I have a very diverse heritage. English, Irish, Danish, Swiss, Italian, Jewish, Spanish, French, Scottish. And we don’t know if that’s all. One of the biggest influences on my life was my mother’s mother, whose parents immigrated to the United States from Switzerland in the 1880s. I had promised my mom that I would make sure she got to Switzerland in her lifetime, and we took that trip in the summer of 2016. It really was a once-in-a-lifetime trip for my mother, who was 83 at the time. She will probably never get back to Switzerland because of her health, but she will always remember that trip.
I know that I’ve already expressed gratitude for the earth and its beauties, but I am also very grateful for the chance I’ve had (and continue to have) to travel many places around the world and also close to home. When my husband and I got married, he hadn’t traveled much. A couple of years after we married, I convinced him that we needed to take a trip to Great Britain to visit a nephew who had been transferred to London for a year, along with his wife and three boys. It was the best thing that could have happened to us. Since then, we have made a few more trips across the pond to the east, across the pond to the west, and headed down south for my first experience in Mexico (besides Tijuana). I’m looking forward to many more adventures around this amazing globe we live on in the near and distant future.
There has never been a time in my life that hasn’t included music. I grew up in a family of seven (including parents), and all of us played at least two instruments (including parents). My dad’s mother was a piano teacher. She taught me for 11 years, and she was my biggest supporter when I chose to study music in college. I play the piano, and violin. In college, I studied singing and choral conducting. I started teaching piano when I was 18, and I currently have 15 students who do two to three recitals a year. I met my husband because I was the music director for a show at a local community theater. The show we were doing was written by a friend who asked my younger sister and me to arrange the music. I have written a little original music, but I mostly do choir arrangements (makes sense, see previously mentioned college path). I love music. I don’t know what life would be like without music infusing pretty much every aspect of it.
I love taking pictures. I love taking pictures of people. I love taking pictures of places. I love taking pictures of abstract things. I just love taking pictures. My love of photography started with I was very young. Starting from about age 7, if you had asked me what I wanted to be when I grew up, I would have told you, “A free-lance photojournalist for the National Geographic Society.” And I knew what that meant. My parents had a subscription to the NGS, and each month I would pour over the photos from around the world of amazing places and cultures. I got my first camera when I was about 10. I took a photography class in 9th Grade where we learned all about light, f-stops, aperture, and how to develop your own black and white film (yes, film). I got my first really good camera when I was 23, and I loved taking black and white slides. My first trip to Europe (when I was 26), all of my photos were slides. Crazy, I know. But now, with everything digital, most photos are shared online and shown in a new form of slide show. I was just ahead of my time.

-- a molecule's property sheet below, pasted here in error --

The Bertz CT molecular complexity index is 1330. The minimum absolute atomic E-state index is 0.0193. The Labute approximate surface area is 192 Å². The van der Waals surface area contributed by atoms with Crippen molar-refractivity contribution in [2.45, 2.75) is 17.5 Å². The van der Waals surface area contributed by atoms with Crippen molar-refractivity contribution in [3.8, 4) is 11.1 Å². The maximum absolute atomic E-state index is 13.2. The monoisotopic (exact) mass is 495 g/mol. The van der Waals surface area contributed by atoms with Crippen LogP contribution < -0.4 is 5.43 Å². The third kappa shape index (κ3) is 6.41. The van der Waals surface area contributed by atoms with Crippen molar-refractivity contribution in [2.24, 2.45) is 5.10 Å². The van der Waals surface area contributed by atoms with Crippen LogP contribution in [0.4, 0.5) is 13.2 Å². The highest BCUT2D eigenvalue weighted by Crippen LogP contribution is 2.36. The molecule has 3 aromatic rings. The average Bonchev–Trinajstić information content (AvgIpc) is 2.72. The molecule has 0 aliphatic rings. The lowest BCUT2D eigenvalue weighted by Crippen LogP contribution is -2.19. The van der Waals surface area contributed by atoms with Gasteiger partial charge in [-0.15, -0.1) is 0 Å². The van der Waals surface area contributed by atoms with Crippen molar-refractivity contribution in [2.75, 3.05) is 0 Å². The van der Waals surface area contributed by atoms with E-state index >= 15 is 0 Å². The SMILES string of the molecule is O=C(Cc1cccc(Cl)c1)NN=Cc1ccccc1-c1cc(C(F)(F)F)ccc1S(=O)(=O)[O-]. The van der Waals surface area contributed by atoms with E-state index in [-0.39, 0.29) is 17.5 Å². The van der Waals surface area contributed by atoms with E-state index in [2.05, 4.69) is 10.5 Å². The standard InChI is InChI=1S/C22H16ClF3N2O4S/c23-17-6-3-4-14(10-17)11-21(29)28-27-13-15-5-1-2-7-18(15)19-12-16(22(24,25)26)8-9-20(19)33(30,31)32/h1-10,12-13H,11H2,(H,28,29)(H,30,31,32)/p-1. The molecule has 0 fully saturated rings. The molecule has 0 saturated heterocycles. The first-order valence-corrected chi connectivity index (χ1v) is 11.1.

Recently, I’ve delved in portrait photography, and it’s been a blast. Weddings can still give me some anxiety, but it is so much fun to capture moments and memories for people.
I had a hard time deciding what photo I would include on this post. I decided to use the first photos I posted when I started this blog seven years ago. I still can’t believe it’s been that long. What an amazing adventure!
For the beauty of the earth,
For the beauty of the skies,
For the love which from our birth
Over and around us lies,
Lord of all, to Thee we raise
This our hymn of grateful praise.
Folliott S. Pierpoint, 1835-1917
I have been lucky enough to do a bit of traveling around this amazing planet on which we live (that sentence structure is a nod to all of my English professors at the University of Utah). I’ve been to Asia, Europe, Mexico, Great Britain, and most of the United States of America. Everywhere I go, I find beautiful things to photograph and wonderful people who fill my heart with happiness.
Signs are everywhere. They tell us where to go, where not to go, where we are, and where we want to go. Signs can be big, like this one on Cozumel, or very small.
IN A NEW POST CREATED FOR THIS CHALLENGE, SHARE A PHOTO (OR TWO OR THREE) THAT FEATURES SIGNS OF ANY KIND.
Everyone is welcome to participate, even if your blog isn’t about photography.
Here’s how it works:
- Each week, I’ll come up with a theme and post a photo that I think fits. You take photographs based on your interpretation of the theme, and post them on your blog (a new post!) anytime before the following Thursday, when the next photo theme will be announced.
- To make it easy for others to check out your photos, title your blog post “A Photo a Week Challenge: (theme of the week)” and be sure to use the “postaday″ tag.
- Come back here and post a link to your image in the comments for this challenge.
- Follow nancy merrill photography so that you don’t miss out on weekly challenge announcements.
While visiting Isla Mujeres off the coast of Cancun, who can resist the tasty street tacos served on small, round tortillas (and a bonus circle of a round plate!).
For more from this challenge, visit Cee’s Fun Foto Challenge: Circles, Curves and Arches.